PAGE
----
2. Since getting our pop up, we haven't done a lot of boondocking yet, but we have stayed at some campgrounds that had no hook ups. There are some challenges and things you have to think about for sure! Good tips here. Thanks y'all. Maybe we will hit up some remote spots with these tips in mind. See you out there!!!! AO

  3. I'd add one. If you carry an AR, have it chambered in 300 blackout subsonic with a suppressor. That way when you go plinking at stuff or wildlife, you don't annoy your neighbor.

  4. Jared, it is always good to know what your capacities are, as everyone is different. We have 100 gals fresh, 75 grey and 50 black. Great tips! Thanks for sharing!

  5. Bundok a Philippine word meaning out in the jungle or forest the u.s. military could not say Bundok so they said boondocks just so ya know uss midway clark airbase

  6. i just did a 4000 mile trip, and spent
    half the time boon docking..Campendium was a great app I used it all along the way ..thank you !

  7. My critique, not criticism, you could cover data info in 2 minutes. Data needs to be conveyed K.I.S.S. – Keep It Short & Simple! Thks. BTW, I submit to all you gadget-addicts…NO DRONES!!!!!

  8. One thing he did leave out when boondocking be aware of different hunting season throughout the year you don't want to tick off a hunter and always leash your dogs you don't want too loose your dog to a wild animal. Be safe

  9. Great video, thanks. I've found that I haven't had cell service in many boondocking areas. I recommend having a NOAA weather radio along to get forecasts and alerts. My radio has worked in every location I've camped so far.

  10. anybody notice the online version of campendium has gotten more commercial? shows less "free" boondocking places and more paid parks. way less national forest info then a few months ago

  11. I saw you mentioned about campfires, and making sure they're out b4 you leave. Agreed. But where would you get wood? Can you bring your own? I'm sure we're not allowed to cut down trees, and bringing foreign wood to a park is usually frowned upon. Suggesstions?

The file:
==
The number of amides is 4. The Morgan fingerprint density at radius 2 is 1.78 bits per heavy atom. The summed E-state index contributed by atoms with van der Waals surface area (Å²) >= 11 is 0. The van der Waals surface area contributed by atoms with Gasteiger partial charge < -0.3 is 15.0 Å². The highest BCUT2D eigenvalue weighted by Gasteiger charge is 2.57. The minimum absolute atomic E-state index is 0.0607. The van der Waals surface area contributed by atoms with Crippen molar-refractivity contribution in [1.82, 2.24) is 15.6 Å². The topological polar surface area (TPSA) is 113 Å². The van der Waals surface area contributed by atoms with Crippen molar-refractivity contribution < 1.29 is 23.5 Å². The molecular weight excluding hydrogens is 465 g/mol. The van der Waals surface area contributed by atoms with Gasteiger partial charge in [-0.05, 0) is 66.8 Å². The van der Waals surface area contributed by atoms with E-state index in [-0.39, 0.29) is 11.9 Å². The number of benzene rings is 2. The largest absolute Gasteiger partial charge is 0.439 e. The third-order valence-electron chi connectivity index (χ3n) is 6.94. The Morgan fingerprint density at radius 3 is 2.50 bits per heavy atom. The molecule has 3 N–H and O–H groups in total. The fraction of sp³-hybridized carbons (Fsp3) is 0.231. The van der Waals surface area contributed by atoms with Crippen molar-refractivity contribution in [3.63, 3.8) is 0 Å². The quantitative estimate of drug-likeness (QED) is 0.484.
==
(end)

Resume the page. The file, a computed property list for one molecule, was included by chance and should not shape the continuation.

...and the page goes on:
12. Regarding campfires, it's not only important to put it out (and run you hand through the ashes to make sure they are cold) when you depart for the next campsite. But put it out any time you leave it unattended. Forest fires have been started by campers who left their campfire burning while out hiking, fishing, or chasing after butterflies! I watched one video where a hiking couple camp upon a campsite devoid of humans where the fire was built between two close trees. It was roaring and eating up the trees when they happened to pass this camp. Fortunately, they were able to put it out and save the forest, themselves, and the stupid campers.

  13. Have you done a video Boondocking 102? This is incredibly basic information. I forget people don't already know these points.

  14. Hurry and enjoy boondocking on Public Lands before the privatization of our beloved Public Lands. My wife and I enjoyed our Public Lands for the past 45 years. We just hung up our keys so I no longer have a horse in the race. Public Lands are an amazing American heritage ONLY found in America. If a particular party has their way, Public Lands will no longer be Public. Imaging barbed wire fencing and signs saying 'NO TRESPASSING – PRIVATE PROPERTY'. Not being political but just stating the facts. Better vote against these people if you want to preserve the People's Land'. There has been a lot of talk about selling off our 'Public Lands' to the highest bidder for years by one particular party. They also want to privatized our National Parks and the USPS. Read this:

  15. Can you tell us where to boon dock east of the Mississippi. I know there are many places in the west but no info in the east.

  16. At about 4:35–5:00 you talk about putting out the fire and it reminded me of something I learned from an octogenarian years ago. When boondocking in an area that doesnโ€™t have water like streams and ponds or lakes to use for dousing the fire pit he has a pretty smart way of putting the fire out.
    He uses water from his โ€œgreyโ€ water tank to completely drown the fire pit. Since the โ€œgreyโ€ water tank should only have drainage from the sinks and shower/tub which would be mainly water and a little soap it should be fine to use it for dousing the fire pit. He also pointed out that depending on how long you were there you potentially had anywhere from 5 gals up to the entire tank which could be 25, 30, 40, or even 50 gals. Definitely enough to drown the fire pit.
    Cheers mate and happy trails

  17. Great job Jared ๐Ÿ‘๐Ÿ˜Ž๐ŸšŒ ๐ŸŽฅ๐ŸŽฌ๐ŸŒŽ very helpful information ๐Ÿ˜Š thanks for sharing and safe travels

  18. You have me so hyped to do this. My family and I are planning on Rving/boon-docking starting next year and can't wait.